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Prayer wheel: carrier of Tibetan faith

A Tibetan woman is tuning a prayer wheel. Photo: China Tibet Online

Turning or revolving prayer wheels filled with scriptures is believed by Tibetan devotees to bring as much merit as reading the whole sutra.

In Lhasa, the capital city of southwest China's Tibet Autonomous Region, there are always hordes of people circumambulating places of reverence clockwise with a prayer wheel in one hand and a string of prayer beads in another, while murmuring the six-syllable prayer word "om mani padme hum" in the mantra of Avalokitesvara.

The prayer wheels just carry their wishes and expectations for happy life.

In Tibet and Tibetan inhabited areas in China, prayer wheels can be seen around temples or near villages where they are fixed in rows to form a prayer-wheel corridor for people to turn, or on river banks to revolve by current force, and on mountain-passes to turn with the wind, and also above butter-lamps at Tibetans' home chambers. Yet, the most common ones are those manual rotatable prayer wheels people often carry in their hands.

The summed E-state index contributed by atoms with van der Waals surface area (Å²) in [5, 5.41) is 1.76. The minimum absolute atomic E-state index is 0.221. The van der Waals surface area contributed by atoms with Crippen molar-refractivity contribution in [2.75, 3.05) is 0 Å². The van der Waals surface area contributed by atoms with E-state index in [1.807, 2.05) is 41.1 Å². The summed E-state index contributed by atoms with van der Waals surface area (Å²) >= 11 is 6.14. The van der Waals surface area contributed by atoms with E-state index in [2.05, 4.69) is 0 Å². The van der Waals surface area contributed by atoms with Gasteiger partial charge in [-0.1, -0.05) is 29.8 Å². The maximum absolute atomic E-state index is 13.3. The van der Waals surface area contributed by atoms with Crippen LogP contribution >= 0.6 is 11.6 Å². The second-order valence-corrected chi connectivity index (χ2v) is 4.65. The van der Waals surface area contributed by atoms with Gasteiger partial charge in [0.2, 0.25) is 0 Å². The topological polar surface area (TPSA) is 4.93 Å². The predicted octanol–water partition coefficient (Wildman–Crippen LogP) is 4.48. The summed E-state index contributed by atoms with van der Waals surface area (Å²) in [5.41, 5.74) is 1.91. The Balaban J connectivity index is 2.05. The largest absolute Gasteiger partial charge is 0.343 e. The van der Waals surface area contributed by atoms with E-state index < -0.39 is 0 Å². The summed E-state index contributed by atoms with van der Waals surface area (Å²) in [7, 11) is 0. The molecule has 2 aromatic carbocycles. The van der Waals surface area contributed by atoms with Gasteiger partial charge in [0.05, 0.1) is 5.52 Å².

These are five kinds of prayer wheels categorized in Buddhism according to the source of turning force: earth, water, wind, fire and manual labor.

With the development of Tibetan tourism, the manual rotatable prayer wheels become appealing to tourists and are developed to be tourism handiworks, which are prevalent on the stalls in the Barkhor Street of Lhasa.

The handiwork prayer wheels sold on the Barkhor Street come from Nepal, India and inland China. Even though they all bear traditional structures, those from Nepal and India are mainly man-made with turquoise as the primary decorative materials, the price of which ranges from dozens of dollars to hundreds. Those from inland China are mostly mass production by machine and sell cheap. Yet, in recent year some prayer wheels made in inland China carrying innovative artistic elements also appear in the market.

Over the years, the prayer wheels have been turning infinitely under a touch of a yak-butter-smelled finger and amid the rhythmical recitation of the mystical word "om mani padme hum" on the plateau to spread Tibetans' devout belief.

Prayer wheels are fixed in rows to form a prayer-wheel corridor around the Potala Palace. Photo: China Tibet Online


Prayer wheels along a brook. Photo: Baidu

Prayer wheels on mountain-passes. Photo: Baidu


Small prayer wheels above butter-lamps at Tibetans’ home chambers. Photo: Baidu

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